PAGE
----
They can used for proofs of space, proofs of replication, proofs of history, anti-frontrunning, expiring zk-proofs, and hopefully further applications which are hard to predict today. Part of my political platform includes integrating blockchain technology with government operations.
For example, I'd like to see all of America's public records stored on a public, open source, sufficiently decentralized blockchain. Would it make sense to build something like this on top of Ethereum 2. Why or why not? A: Realistically you would want an incentivized data storage platform like Swarm, with hashes of the documents stored on the ethereum blockchain. But I'd recommend thinking harder and trying to figure out how to answer the deeper question "how could we use blockchains as a tool to minimize opportunities for misbehavior in government?
Are there any other researchers on the research team that are as convinced of Ethereum's future, besides Vitalik and Justin of course? No need to call someone out. Just percentages, ie. A: Somewhat ingrained in our culture, the research team doesn't talk much about net worths. Having said that, the research team has a lot of fresh blood e. A: I asked the same question a few days ago.
At this moment, it is still an open question and will likely be until much loser to the time. Obviously having more clients is better, but that should be played off against the launch date. I am currently torn between 2 and 3. At the end of the day, it will come down to who is ready and when.
As i understand, the side with less total eth staked will be slashed, so won't this malicious actor be able to effectively kill the network? One of the beautiful things about PoS is that these attacks can be handled with grace. We, as a community, can go in and hard-fork out the malicious actors so they have no more voting power. The malicious actors just burnt a lot of money to temporally halt a network. My biggest concern is losing ETH while being a well intentioned actor.
A: I hope so! One key component in the incentive design is that penalties for going offline and for being slashed are only high if many other validators go offline at the same time. So any bug that doesn't hit every node at the same time should only cost you a minimal amount. This is not necessarily state size. The current approach to state and state execution is to take a "state-less" approach in which blocks must contain the merkle witnesses of the relevant state to perform the tx executions.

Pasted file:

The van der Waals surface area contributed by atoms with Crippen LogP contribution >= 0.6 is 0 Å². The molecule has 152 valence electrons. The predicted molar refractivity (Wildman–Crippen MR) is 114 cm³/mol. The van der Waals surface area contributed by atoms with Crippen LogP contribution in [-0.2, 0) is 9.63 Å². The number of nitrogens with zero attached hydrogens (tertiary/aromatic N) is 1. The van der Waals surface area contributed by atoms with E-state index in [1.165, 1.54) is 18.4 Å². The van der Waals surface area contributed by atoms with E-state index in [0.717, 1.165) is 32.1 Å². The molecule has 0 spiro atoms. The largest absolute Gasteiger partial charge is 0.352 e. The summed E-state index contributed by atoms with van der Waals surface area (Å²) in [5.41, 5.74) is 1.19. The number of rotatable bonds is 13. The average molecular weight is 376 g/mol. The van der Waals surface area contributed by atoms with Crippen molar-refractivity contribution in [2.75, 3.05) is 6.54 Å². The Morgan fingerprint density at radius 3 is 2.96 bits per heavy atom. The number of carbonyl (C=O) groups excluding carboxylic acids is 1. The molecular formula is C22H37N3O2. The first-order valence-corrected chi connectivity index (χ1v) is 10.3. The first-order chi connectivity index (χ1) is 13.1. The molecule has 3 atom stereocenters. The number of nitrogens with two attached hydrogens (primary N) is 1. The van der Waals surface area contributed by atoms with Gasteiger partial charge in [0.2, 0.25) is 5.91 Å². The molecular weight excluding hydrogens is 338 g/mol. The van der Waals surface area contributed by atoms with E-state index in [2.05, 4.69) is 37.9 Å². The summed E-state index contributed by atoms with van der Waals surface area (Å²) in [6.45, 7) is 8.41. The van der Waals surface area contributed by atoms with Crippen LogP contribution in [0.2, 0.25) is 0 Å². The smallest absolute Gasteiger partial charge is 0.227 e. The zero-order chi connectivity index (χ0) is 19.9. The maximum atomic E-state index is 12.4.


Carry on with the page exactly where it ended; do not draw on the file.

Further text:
This is reduces the amount of state any consensus node must store, but does bring up other issues about state size, who stores it, how users get it, etc. Much of the state rent research that ledgerwatch has driven in the past year or so will likely come into play. Question 1: Would staking be made easy-to-do, so "ordinary" people can earn interest on their holdings?
Question 2: Does staking pose any risks of losing ETH by accident? Trying to understand if you can stake without any risks unless you "intentionally" try to harm the network eg. I expect a cottage industry will be setup around accessibility. Infrastructure to be built includes staking pools centralised—think Coinbase—as well as decentralised one as well as plug-and-play "validator in a box" solutions. Trying to understand if you can stake without any risks unless you "intentionally" try to harm the network That's definitely the goal.
A: The current approach is to fold eth1 into eth2 as an execution environment. In practice, this will mean that we would need to have a hard fork on the eth1 side to rebalance some gas costs opcodes that read storage or read accounts would see their gas costs increased to , and after that at some point there will be a "flag block height" from which the eth1 state root will be moved into the eth2 system or possibly some one-time processing will be run on the eth1 state to make some optimizations, eg.